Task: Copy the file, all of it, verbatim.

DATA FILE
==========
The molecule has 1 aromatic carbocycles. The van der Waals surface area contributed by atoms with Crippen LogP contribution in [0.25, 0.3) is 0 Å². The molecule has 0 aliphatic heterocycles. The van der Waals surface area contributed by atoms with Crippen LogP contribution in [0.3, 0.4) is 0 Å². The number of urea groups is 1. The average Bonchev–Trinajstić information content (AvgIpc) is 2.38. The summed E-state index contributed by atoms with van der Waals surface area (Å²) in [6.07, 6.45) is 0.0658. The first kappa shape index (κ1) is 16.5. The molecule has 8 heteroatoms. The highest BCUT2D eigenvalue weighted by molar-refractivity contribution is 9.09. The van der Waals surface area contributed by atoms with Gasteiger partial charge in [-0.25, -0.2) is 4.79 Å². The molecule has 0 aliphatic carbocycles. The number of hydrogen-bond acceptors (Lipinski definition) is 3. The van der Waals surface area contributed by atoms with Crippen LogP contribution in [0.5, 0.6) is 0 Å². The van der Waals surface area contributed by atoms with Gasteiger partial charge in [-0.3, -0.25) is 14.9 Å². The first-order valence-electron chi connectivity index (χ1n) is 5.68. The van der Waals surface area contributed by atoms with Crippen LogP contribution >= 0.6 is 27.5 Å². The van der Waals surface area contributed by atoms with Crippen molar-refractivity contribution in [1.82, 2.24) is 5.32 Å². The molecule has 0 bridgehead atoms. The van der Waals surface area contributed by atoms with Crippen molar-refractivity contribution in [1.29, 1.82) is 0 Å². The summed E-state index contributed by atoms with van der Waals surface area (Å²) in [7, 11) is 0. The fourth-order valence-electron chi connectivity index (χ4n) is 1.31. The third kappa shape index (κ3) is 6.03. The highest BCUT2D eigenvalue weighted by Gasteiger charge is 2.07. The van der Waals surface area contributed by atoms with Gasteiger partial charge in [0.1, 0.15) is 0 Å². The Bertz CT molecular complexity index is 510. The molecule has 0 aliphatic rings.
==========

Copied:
The molecule has 1 aromatic carbocycles. The van der Waals surface area contributed by atoms with Crippen LogP contribution in [0.25, 0.3) is 0 Å². The molecule has 0 aliphatic heterocycles. The van der Waals surface area contributed by atoms with Crippen LogP contribution in [0.3, 0.4) is 0 Å². The number of urea groups is 1. The average Bonchev–Trinajstić information content (AvgIpc) is 2.38. The summed E-state index contributed by atoms with van der Waals surface area (Å²) in [6.07, 6.45) is 0.0658. The first kappa shape index (κ1) is 16.5. The molecule has 8 heteroatoms. The highest BCUT2D eigenvalue weighted by molar-refractivity contribution is 9.09. The van der Waals surface area contributed by atoms with Gasteiger partial charge in [-0.25, -0.2) is 4.79 Å². The molecule has 0 aliphatic carbocycles. The number of hydrogen-bond acceptors (Lipinski definition) is 3. The van der Waals surface area contributed by atoms with Crippen LogP contribution in [0.5, 0.6) is 0 Å². The van der Waals surface area contributed by atoms with Gasteiger partial charge in [-0.3, -0.25) is 14.9 Å². The first-order valence-electron chi connectivity index (χ1n) is 5.68. The van der Waals surface area contributed by atoms with Crippen LogP contribution >= 0.6 is 27.5 Å². The van der Waals surface area contributed by atoms with Crippen molar-refractivity contribution in [1.82, 2.24) is 5.32 Å². The molecule has 0 bridgehead atoms. The van der Waals surface area contributed by atoms with Crippen molar-refractivity contribution in [1.29, 1.82) is 0 Å². The summed E-state index contributed by atoms with van der Waals surface area (Å²) in [7, 11) is 0. The fourth-order valence-electron chi connectivity index (χ4n) is 1.31. The third kappa shape index (κ3) is 6.03. The highest BCUT2D eigenvalue weighted by Gasteiger charge is 2.07. The van der Waals surface area contributed by atoms with Gasteiger partial charge in [0.1, 0.15) is 0 Å². The Bertz CT molecular complexity index is 510. The molecule has 0 aliphatic rings.